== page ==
But throughout the Caribbean, where the tradition has been from the time a child is born to provide them a bank account as a gift at christening, it has become so difficult for a child, not to mention an adult to open a bank account, so much so, that many argue that it is a disincentive to joining the financial system.

Indeed not only is this a problem in the Caribbean but a British Minister told me about how one of the leading politicians in his country could not open an account for his 12 year old daughter because she is what is called a politically exposed person or PEP. That is obviously wrong.

The problem is overregulation imposed on countries by the OECD has led to negative unintended consequences.

Suddenly being a politician or in a politician’s family is to run the risk of being refused normal banking service around the world because the “risks” are too high. This is wrong.

I start there to bring home starkly what all CARICOM countries have described in this forum as the dangers of de-risking. What I described is a part of that whole cloth. Banks in the developed world, principally in the United States, are refusing to cash the cheques of some Caribbean banks because they say the risk of policing the CARICOM banks on the issue of compliance to the new rules is too high and the business which they get is too low. Thus the services have been stripped across the Caribbean.

This is the same Bahamas and Caribbean that tens of millions of people from the United States and Europe visit every year. The visitors expect that all the modern services will be available when they land to dip their toes in the water and sun themselves on the beach. These Caribbean territories described in their tourist brochures as paradises are being treated as if they are hell on earth by dint of these new financial rules, using pejorative expressions like tax havens, and imposing unfair rules and sanctions on these societies which may prevent valuable remittances to folks back home or prevent paying the school fees of Bahamian students abroad.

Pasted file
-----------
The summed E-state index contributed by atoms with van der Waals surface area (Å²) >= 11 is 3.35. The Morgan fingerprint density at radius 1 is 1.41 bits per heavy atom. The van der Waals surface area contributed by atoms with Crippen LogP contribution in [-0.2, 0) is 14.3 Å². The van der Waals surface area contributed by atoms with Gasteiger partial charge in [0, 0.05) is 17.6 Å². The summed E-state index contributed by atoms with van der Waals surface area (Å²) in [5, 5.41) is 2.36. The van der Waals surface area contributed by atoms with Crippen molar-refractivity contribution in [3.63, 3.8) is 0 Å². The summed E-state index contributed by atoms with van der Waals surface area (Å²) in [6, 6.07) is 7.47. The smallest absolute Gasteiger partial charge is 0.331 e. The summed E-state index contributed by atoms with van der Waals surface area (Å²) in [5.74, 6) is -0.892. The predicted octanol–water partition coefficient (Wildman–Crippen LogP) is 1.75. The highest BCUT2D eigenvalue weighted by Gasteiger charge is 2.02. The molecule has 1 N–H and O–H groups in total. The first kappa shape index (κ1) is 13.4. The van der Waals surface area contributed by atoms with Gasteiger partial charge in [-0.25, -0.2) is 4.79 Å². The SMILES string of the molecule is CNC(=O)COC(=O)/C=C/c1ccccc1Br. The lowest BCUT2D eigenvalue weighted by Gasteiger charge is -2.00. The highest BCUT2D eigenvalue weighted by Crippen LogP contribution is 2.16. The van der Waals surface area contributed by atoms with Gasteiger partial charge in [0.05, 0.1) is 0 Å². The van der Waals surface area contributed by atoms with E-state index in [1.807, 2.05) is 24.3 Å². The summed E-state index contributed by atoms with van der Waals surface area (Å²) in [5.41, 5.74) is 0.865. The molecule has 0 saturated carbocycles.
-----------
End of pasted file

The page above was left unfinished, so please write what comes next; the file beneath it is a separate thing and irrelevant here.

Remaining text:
At the same time, as this destruction is being wrought, these same small countries are asked and lobbied to vote for this or that cause in the interest of developed countries, but what many of our leaders and peoples are asking is: where is the compensating give and take on this issue?

The Bahamas, indeed no CARICOM country, shields anyone involved in unlawful behaviour. No country.

All applicable agreements are adhered to and are complied with in connection with money laundering and the unlawful escape from taxes. The attacks on The Bahamas and the CARICOM region are inaccurate and unfair.

The recent attacks in the press about the Bahamas’ financial services sector are simply reprehensible and violations of international norms. We reject them.